I was pleased to see, in the current number of The Plantsman, that they have put the index of all the numbers since the beginning online. The first was in 1979, so that’s 144 issues; a big fat index, full of good stuff.
The magazine has had a bumpy ride since its modest beginnings. It was dreamt up in the Council Chamber of the RHS, after meetings of the long-defunct Publications Committee. This was four years after the old RHS Journal morphed into The Garden. Membership of the Society was expanding briskly. The old Journal used to have a serious regard for botany, even printing original descriptions of new plants with the learned bits in Latin. That wouldn’t do for the new-look magazine; its mission bringing gardening to the people. Where to put the botany?
I think it was after a meeting in 1978, when we had just dedicated a whole issue to the shiny new topic of Conservation, that David McClintock, one of our learned members, suggested that a new magazine, in addition to The Garden, would appeal to the higher-browed element of the fellows (as we all then were).
There were other eminent botanist-gardeners there, the celebrated Prof Willie Stearn among them. Several nodded. I felt an editorial urge. David and I put our heads together. I think he suggested the title of The Plantsman; the perfect word for someone we struggled to define: a gardener who found fascination in the origin, the science, the morphology of plants as well as their use and beauty.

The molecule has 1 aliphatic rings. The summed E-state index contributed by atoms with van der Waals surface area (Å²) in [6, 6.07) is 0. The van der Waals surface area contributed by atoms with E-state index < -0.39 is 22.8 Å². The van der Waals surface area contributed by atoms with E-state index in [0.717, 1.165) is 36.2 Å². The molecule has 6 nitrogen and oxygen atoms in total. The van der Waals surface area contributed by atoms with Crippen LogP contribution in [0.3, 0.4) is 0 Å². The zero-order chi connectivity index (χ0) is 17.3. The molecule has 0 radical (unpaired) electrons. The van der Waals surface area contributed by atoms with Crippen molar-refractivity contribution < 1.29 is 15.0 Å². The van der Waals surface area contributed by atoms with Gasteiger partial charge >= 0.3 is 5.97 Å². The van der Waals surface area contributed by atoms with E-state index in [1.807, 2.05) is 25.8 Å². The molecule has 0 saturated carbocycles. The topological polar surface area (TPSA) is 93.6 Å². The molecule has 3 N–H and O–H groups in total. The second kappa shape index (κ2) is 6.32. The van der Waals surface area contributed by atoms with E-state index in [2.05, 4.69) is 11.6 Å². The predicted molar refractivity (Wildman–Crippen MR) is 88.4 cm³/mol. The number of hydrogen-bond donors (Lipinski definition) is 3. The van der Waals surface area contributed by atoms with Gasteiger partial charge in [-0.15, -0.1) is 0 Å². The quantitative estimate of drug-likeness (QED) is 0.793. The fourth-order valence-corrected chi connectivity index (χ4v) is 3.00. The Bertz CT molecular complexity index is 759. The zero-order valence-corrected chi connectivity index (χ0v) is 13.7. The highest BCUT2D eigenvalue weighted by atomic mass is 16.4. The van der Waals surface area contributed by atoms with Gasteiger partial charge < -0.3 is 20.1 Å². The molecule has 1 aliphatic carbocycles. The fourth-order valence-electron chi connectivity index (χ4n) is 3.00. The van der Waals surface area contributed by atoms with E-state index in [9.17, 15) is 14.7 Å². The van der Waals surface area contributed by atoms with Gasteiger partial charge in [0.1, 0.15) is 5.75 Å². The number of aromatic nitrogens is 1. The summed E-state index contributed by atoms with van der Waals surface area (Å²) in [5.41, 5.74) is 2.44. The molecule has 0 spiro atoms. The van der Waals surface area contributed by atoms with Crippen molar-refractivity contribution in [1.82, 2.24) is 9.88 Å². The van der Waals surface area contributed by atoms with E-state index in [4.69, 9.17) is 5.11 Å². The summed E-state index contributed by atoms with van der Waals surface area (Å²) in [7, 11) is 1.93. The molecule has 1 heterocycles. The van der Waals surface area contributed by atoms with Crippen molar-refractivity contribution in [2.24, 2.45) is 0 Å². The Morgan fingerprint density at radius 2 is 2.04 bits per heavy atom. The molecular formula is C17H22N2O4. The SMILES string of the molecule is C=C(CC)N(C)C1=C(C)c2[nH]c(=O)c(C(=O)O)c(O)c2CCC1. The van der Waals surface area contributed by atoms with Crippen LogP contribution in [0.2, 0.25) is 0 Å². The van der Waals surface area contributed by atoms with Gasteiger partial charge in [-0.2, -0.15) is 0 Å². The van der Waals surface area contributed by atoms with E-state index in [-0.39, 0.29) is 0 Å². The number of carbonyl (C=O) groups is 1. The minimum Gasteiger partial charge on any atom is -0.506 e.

Unfortunately the RHS, or rather its President, the formidable Lord Aberconway, was not interested. A risky proposition, he or they thought – rightly, as it turned out.
We went ahead. David was a prominent authority on both heathers and bamboos, which anyone will tell you are among the trickiest areas of taxonomy. His scholarship, his generosity and his garden in Kent were famous. With David’s and the Society’s contacts it was not too hard to draw in relevant and authoritative articles from the approved specialists in each field, and on each genus. Elspeth Napier, editor of The Garden, took on the task of editing it in what was, I suppose, her spare time. Before long, Caroline Boisset, who now edits the International Dendrology Society Yearbook, came to her aid.
I found a rash publisher (my own, James Mitchell) to produce it, and by sheer good fortune a four-year sponsor who made it viable, a winery-owner, racing driver and owner of an Oklahoma nursery called Greenleaf. His name was Gil Nickel; his winery Far Niente.
In the first number, I attempted a definition of a plantsman. If eminently educated people (women especially) used to be called ‘bluestockings’, I reasoned that we were out to find greenstockings. Plantsmen and women know who they are. Sadly they are not very numerous, but they communicate, and their capacious brains need nourishment.
There was nothing glamorous about the new publication; in fact it resembled the old RHS Journal in its plain cover. There was one coloured plate; a botanical frontispiece. We published a series of monographs on genera of interest to gardeners, with Arundinaria, I remember, appropriately to David’s bamboo passion, as the first. At one point we approached Kew about a merger or marriage with Curtis’s Botanical Magazine; in hindsight a bit of cheek, I suppose. But it seemed The RBG and the RHS were never destined to link arms.
The Plantsman kept going for 15 years until the RHS changed its mind and formally adopted it. For some reason they restyled it The New Plantsman; its title from 1994 to 2002. I wasn’t privy to the politics, but in 2002 it became The Plantsman again, with Chris Grey-Wilson as editor and colour pictures on every page. Since 2005 Mike Grant has been editor. In 2006 it was named Garden Magazine of theYear.
I can’t take credit for the any of the success of recent years. My part was played when I looked Lord Aberconway in the eye and said ‘Dash it, we’ll go it alone’, thirty seven years ago.